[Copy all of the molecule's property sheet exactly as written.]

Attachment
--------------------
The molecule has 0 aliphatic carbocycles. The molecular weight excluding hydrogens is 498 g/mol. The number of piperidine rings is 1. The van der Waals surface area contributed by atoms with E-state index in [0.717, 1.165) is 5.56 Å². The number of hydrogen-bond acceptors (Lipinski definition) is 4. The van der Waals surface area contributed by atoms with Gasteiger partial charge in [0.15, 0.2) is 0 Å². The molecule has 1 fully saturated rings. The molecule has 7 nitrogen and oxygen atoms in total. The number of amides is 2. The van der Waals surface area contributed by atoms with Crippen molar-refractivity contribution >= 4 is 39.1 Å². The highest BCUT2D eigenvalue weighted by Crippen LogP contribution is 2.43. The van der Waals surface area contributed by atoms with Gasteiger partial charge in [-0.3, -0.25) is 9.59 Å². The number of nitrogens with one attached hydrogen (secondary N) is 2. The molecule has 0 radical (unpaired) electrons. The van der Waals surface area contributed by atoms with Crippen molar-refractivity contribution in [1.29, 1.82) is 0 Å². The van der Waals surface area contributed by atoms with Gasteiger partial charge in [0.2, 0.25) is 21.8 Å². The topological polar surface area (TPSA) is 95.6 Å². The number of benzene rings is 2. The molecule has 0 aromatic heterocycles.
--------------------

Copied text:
The molecule has 0 aliphatic carbocycles. The molecular weight excluding hydrogens is 498 g/mol. The number of piperidine rings is 1. The van der Waals surface area contributed by atoms with E-state index in [0.717, 1.165) is 5.56 Å². The number of hydrogen-bond acceptors (Lipinski definition) is 4. The van der Waals surface area contributed by atoms with Gasteiger partial charge in [0.15, 0.2) is 0 Å². The molecule has 1 fully saturated rings. The molecule has 7 nitrogen and oxygen atoms in total. The number of amides is 2. The van der Waals surface area contributed by atoms with Crippen molar-refractivity contribution >= 4 is 39.1 Å². The highest BCUT2D eigenvalue weighted by Crippen LogP contribution is 2.43. The van der Waals surface area contributed by atoms with Gasteiger partial charge in [-0.3, -0.25) is 9.59 Å². The number of nitrogens with one attached hydrogen (secondary N) is 2. The molecule has 0 radical (unpaired) electrons. The van der Waals surface area contributed by atoms with Crippen molar-refractivity contribution in [1.29, 1.82) is 0 Å². The van der Waals surface area contributed by atoms with Gasteiger partial charge in [0.2, 0.25) is 21.8 Å². The topological polar surface area (TPSA) is 95.6 Å². The number of benzene rings is 2. The molecule has 0 aromatic heterocycles.